Why South African Schoolgirls Are Protesting Like Their Mothers Before Them

The protest has gained support across the country.

It's been more than two decades since its abolishment, but the ugly vestiges of apartheid in South Africa linger on. 

At Pretoria Girls High, taking on institutionalized racism has fallen to the students who recently launched a protest against reported discrimination towards black schoolgirls. While the protest is about larger racial discrimination, it is centered around an unofficial hair policy at school where the girls say they are frequently asked to keep their hair straight

A former student, Tiisetso Phetla, confirmed the school's hair policy with a local reporter. 

"The system does not allow for black girls to have Afros," she said. "It wasn't written in the code of conduct, but they tell you that your hair is very untidy and it's not appropriate with the school uniform — you must flatten it somehow, and you need to make yourself look presentable... Why must you be apologetic for being a black African child in South Africa?"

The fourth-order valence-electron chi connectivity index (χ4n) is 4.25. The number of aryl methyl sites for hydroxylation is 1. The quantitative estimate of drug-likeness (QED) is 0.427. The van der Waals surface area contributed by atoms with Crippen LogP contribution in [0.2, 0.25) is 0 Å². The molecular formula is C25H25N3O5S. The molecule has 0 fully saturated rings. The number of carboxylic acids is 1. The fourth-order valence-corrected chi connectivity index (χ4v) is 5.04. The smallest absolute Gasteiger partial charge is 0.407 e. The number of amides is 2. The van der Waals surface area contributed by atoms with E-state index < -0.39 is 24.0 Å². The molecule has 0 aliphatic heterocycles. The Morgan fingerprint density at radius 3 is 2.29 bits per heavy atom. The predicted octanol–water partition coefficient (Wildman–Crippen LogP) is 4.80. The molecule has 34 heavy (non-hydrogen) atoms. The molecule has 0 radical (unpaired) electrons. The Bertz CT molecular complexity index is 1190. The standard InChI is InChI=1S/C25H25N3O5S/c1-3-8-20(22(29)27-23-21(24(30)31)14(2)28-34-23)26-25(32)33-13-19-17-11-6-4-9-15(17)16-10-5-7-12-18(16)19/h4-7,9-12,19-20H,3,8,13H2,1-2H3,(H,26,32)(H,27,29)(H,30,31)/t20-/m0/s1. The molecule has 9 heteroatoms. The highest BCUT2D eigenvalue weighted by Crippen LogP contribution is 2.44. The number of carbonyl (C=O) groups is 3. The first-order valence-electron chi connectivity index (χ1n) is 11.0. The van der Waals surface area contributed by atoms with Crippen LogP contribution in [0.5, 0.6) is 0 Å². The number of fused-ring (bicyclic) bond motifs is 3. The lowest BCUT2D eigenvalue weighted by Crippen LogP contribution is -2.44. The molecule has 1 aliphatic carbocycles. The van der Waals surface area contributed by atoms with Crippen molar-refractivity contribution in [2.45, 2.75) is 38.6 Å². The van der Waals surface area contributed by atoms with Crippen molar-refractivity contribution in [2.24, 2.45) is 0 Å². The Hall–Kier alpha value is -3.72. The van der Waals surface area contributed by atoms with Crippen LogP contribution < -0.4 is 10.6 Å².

A petition to end the hair regulation has reached more than 22,000 signatures. "Girls attending the school have been forced to straighten their hair; are accused of conspiring when standing in groups and face other intolerable comments and actions," the petition read.

"We stand in solidarity with the learners, who marched at the school on the 26th to say enough is enough. It is unacceptable that in a country in which Black people are a demographic majority, we still today continue to be expected to pander to whiteness and to have it enforced through school policy."

The protest has also been widely discussed on social media under the hashtag #StopRacismAtPretoriaGirlsHigh. Many Twitter users expressed support for the protest, and lamented that the girls had to bear the burden of fighting racial discrimination as young South Africans did in the decades before. 

The students also allege that school officials tell them to disperse when they gather in groups, and that they're banned from speaking in African languages.

The protest has gained national momentum. A member of the executive council of education, Panyaza Lesufi, will launch an investigation into the matter, a local news website reported.

And Arts and Culture Minister Nathi Mthethwa threw his support behind the movement on Monday. "Schools should not be used as a platform to discourage students from embracing their African Identity," he tweeted.